Reviews of KC And The Sunshine Band, The Sound Of Sunshine, Part 3 and Who Do Ya Love all by KC And The Sunshine Band.
KC And The Sunshine Band
Wow. How to describe KC And The Sunshine Band’s best album? The word Fun springs instantly to mind. Close on it’s heals are Party Music, Pure Grooves, and Simplicity.
KC And The Sunshine Band’s music was never about making subliminal political statements or deep though, they just wanted to get down and groove and on this self titled album they best fulfill that goal. From the moment that funky beat starts working on “Let It Go” you know this album intends to keep it simple.
Like Iggy And The Stooges did with rock, this band doesn’t try to overcomplicate things and lays down 9 superb tracks of R&B, Funk and Pop. With KC throwing in plenty of Uh-Huh’s, and Yeah Yeah’s this album somehow manages to skirt around sounding either cheesy or dated. More solid and consistent than any Bee Gee’s album, KC And The Sunshine Band is The Disco Album and a sure cure for any rainy day blues.
The Sound Of Sunshine
Although this album is accredited to KC And The Sunshine band, KC does not sing at all on The Sound Of Sunshine. He did however, arrange and produce the material along with his partner Richard Finch. And even without his voice you’d still probably figure out who it was due to their rather unique disco/funk/r&b/soul fusion that made them so popular. The album features an instrumental version of “Sound Your Funky Horn” called “Funky ’75″ along with the great instrumental R&B track “Shotgun Shuffle”. However, while are arranges on this disc are all enjoyable it’s just not the same without KC’s voice and the energy that he brings along. The Sound Of Sunshine isn’t essential for any KC collector, but for avid enthusiastic or disco-buffs it may be worth picking up.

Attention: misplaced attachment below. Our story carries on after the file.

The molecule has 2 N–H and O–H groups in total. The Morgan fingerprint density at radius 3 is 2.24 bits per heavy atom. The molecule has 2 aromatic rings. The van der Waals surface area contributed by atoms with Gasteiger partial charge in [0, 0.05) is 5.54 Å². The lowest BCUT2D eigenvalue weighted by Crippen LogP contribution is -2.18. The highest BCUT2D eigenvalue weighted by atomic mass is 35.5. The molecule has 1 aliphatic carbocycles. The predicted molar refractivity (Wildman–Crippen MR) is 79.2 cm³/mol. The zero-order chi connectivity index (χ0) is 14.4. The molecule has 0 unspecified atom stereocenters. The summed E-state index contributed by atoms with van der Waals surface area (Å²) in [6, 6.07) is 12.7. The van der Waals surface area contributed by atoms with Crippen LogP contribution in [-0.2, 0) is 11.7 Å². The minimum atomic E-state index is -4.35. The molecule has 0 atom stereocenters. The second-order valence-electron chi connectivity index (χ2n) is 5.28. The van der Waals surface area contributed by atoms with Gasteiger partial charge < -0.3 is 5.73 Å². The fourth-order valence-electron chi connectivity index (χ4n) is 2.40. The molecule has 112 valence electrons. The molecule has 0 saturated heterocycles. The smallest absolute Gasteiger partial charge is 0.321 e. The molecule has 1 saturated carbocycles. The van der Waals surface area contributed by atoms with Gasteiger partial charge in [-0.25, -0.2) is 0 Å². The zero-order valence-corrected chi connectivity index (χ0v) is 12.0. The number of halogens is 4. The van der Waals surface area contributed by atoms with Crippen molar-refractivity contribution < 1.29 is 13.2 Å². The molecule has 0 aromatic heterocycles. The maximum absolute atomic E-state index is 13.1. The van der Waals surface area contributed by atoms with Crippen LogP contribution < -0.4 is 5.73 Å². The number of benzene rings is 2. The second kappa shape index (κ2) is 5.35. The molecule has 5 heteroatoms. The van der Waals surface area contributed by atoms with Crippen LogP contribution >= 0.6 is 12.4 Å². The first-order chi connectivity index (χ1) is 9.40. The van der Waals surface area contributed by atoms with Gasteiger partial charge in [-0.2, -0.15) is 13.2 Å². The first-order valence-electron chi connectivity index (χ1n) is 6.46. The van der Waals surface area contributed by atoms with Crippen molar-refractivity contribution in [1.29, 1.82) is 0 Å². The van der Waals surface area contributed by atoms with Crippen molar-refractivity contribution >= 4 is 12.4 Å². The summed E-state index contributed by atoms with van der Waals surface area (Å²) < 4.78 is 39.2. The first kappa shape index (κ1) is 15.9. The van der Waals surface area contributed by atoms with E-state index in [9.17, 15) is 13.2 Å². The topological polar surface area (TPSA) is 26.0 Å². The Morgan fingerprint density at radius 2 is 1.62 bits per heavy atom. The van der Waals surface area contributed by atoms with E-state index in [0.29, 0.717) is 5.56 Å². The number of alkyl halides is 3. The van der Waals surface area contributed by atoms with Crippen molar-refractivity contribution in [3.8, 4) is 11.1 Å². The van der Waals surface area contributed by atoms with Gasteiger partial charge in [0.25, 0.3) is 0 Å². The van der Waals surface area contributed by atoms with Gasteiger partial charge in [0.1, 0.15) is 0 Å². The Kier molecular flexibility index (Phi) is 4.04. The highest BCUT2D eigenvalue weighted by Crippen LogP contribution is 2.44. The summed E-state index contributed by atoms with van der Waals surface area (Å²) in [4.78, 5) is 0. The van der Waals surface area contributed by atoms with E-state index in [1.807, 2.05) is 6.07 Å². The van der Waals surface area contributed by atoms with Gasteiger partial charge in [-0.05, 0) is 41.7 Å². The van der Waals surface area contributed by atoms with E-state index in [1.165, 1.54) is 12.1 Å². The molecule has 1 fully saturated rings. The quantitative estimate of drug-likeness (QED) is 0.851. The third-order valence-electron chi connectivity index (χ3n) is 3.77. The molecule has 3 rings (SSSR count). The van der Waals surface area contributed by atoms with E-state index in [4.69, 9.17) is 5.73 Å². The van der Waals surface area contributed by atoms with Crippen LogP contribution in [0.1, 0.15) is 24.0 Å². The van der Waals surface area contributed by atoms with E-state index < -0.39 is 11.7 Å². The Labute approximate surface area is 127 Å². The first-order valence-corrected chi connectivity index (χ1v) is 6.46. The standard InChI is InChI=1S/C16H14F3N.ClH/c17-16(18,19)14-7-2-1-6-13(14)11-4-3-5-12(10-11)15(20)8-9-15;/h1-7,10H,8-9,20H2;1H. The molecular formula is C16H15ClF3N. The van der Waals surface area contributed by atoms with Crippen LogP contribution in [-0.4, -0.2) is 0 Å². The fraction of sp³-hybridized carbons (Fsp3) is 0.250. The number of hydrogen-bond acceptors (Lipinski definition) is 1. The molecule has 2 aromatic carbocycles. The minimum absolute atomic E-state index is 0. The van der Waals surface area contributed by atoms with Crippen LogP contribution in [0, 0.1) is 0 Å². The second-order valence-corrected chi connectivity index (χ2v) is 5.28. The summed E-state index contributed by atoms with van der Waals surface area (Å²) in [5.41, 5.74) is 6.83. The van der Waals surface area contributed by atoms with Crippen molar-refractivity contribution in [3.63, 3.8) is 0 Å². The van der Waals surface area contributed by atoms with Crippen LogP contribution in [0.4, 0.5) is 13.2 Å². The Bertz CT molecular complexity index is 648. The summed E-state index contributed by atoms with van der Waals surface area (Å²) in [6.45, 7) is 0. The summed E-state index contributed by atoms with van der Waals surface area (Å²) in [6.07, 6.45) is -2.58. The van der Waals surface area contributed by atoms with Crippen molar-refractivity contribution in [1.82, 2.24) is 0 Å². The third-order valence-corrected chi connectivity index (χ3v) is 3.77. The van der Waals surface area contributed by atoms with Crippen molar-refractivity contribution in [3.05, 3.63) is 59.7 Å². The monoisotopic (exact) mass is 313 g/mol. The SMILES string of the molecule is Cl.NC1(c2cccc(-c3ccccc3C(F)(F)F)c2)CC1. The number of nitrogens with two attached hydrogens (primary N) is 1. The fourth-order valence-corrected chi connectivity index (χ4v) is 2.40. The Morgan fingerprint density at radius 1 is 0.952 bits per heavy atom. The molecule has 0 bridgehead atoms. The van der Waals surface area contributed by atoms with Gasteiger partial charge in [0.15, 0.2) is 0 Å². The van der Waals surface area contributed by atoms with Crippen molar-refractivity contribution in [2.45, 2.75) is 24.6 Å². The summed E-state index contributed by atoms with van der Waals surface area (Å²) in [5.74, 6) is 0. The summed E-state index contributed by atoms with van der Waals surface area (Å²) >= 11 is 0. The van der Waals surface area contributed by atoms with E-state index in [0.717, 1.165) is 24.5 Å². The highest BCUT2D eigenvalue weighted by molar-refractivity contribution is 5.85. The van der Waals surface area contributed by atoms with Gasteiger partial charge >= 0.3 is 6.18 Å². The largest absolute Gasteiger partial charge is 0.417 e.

While Part 3 doesn’t quite deliver the same quality of funk infused disco tunes as KC And The Sunshine Band did, this album is far from a letdown. “I’m Your Boogie Man”, “(Shake, Shake, Shake) Your Booty” and “Keep It Comin’ Love” are just as good as any songs on their classic album. “I Like To Do It” is also a fine song, and so is “Wrap Your Arms Around Me”. However, unlike KC And The Sunshine Band on which every song was a masterpiece of R&B, funk, and disco, Part 3 features generic disco songs such “Baby I Love You (Yes I Do)” which is to long and “Come On In” which sounds very repetitive. All in all, Part 3 doesn’t posses the same wild charisma and music magic that made KC And The Sunshine Band a classic, if you need an extra CD for that retro ‘70s party you’re throwing, Part 3 is worth picking up.
Who Do Ya Love
Who Do Ya Love was released during KC And The Sunshine Band’s golden period, in the middle of disco fever, it failed to sell well especially when compared with the band’s other albums. It’s no mystery why though. The album eschews the traditional disco vibes and funk infused beats of KC albums for a more reggae flavor (yes, I said reggae) that is most apparent on the track “Come To My Island”. This new reggae style is a bit jolting upon first hearing but actually blends well with KC’s versatile and smooth voice. This new sound obviously was not what listeners wanted during the disco craze but looking back it’s hard to argue that K.C. And The Sunshine band succeeded in serving up a different but yet groovy set of tracks on Who Do Ya Love.